Posts Tagged ‘commercials’
September 30, 2015 | by Sadie Stein
Television Land (not to be confused with the ever-sadder TV Land) is a foreign country: they do things differently there. The residents get very excited about fast food. Dads are childish buffoons and moms are smug scolds. All kids are bratty smart alecks. Police witnesses are strangely insolent and really busy. And everyone who uses online dating services is beautiful, chic, and well adjusted. But perhaps the strangest thing about this parallel universe is that in lieu of “Happy Birthday,” they sing “For He’s a Jolly Good Fellow.” Read More »
May 20, 2015 | by Sadie Stein
I have often said that I wish I had invented blue jeans: the most spectacular, the most practical, the most relaxed and nonchalant. They have expression, modesty, sex appeal, simplicity—all I hope for in my clothes. ―Yves Saint Laurent
This late seventies Levi’s commercial is no “I’d Like to Teach the World to Sing.” Let’s just get that out there right now—because after Sunday’s Mad Men finale, watercoolers across the nation have had that iconic Coke jingle sung around them. The Levi’s campaign may suffer by comparison, though it is, like the Coke jingle, a classic McCann Erickson Me-Decade production, designed to make iconic American brands appeal to happening youth. The anniversary of Levi Strauss’s patent grant seems like a good excuse to celebrate it. Read More »
March 18, 2015 | by Sadie Stein
I remember a local TV commercial that was, by the standards of the day, pretty high-concept, if low budget. It advertised the services of an area veterinary clinic, and it portrayed two dogs on leashes, Muppet Babies–style (the viewer only ever saw the owners’ legs).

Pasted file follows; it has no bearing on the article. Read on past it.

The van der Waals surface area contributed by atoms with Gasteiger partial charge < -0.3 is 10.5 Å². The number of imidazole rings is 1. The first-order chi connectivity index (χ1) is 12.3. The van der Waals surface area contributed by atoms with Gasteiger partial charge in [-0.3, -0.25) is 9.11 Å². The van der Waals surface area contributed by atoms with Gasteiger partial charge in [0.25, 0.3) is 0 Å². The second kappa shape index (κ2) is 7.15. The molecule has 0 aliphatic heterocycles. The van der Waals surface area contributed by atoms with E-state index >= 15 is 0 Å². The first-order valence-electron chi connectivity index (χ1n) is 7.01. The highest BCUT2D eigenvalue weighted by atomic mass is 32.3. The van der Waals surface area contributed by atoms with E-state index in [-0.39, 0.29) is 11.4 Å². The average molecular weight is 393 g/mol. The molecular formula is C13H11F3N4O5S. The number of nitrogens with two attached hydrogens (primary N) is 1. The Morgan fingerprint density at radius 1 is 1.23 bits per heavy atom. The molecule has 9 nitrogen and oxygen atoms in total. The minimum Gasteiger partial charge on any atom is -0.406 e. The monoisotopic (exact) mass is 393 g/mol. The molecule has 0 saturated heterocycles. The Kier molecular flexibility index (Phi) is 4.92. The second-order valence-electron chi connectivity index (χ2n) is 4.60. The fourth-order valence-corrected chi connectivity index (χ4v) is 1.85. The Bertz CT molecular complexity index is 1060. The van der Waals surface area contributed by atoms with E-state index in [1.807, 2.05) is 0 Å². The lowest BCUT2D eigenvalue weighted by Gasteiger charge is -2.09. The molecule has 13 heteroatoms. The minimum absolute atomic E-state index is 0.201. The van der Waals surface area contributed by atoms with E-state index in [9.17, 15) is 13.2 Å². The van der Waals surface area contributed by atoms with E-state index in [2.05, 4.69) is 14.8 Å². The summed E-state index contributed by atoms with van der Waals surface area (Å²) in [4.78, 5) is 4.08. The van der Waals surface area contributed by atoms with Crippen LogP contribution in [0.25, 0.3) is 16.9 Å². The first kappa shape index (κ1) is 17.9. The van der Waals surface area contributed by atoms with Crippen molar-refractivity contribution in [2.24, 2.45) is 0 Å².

“What’s the matter?” says the friendly Labrador to the tiny white Maltese.
When the Maltese responds, her voice is high with strain, vibrating with nerves. “Ooh! Gotta go to the vet!” she squeaks. “Gotta go to the vet!” Read More »
October 3, 2014 | by The Paris Review
The latest issue of Guernica includes Richard Price’s tragic history of New York public housing; he begins in a state of noble objectivity and then goes brilliantly, subjectively off the rails, telling of his own childhood in the north Bronx’s Parkside Houses: “The women played gin rummy, mahjong, coming to each other’s apartments in quilted housecoats and curlers, clutching vinyl-covered packs of Newports and Winstons. Many a kid, myself included, fell asleep to the clack of ivory tiles or the riffle of cards, nodded off to a non-stop soundtrack of laughter, blue language, and hacking coughs coming from the game in the dinette, our bedrooms comfortingly wreathed in cigarette smoke.” From here, he tells what should be a familiar story uniquely well—how the projects, one of the early triumphs of city governance, went from having a waiting list of 160,000 families to serving as a symbol of “the truly hopeless and disenfranchised.” —Dan Piepenbring
Editors are often asked to describe, in a word or two, what kind of fiction they like. I’ve never known what to say—but “low concept” would be a start. The less describable a novel is, the less it depends on a premise, the more apt I am to like it. This makes it hard for me to recommend Donald Antrim’s 1997 novel The Hundred Brothers. It really is about one hundred brothers (Phil, Angus, Walter, Virgil, Barry, Seamus, Arthur, and ninety-three more) who gather in the vast library of a crumbling estate to work out their sibling rivalries and put their father’s memory to rest. The strange thing about the book, or really, one of the many strange things about it, is how cinematic it is. It’s incredible that dozens of middle-aged white guys making small talk and waiting for cocktails could leap so vividly to life, in just two hundred pages, or descend so concretely into mayhem. —Lorin Stein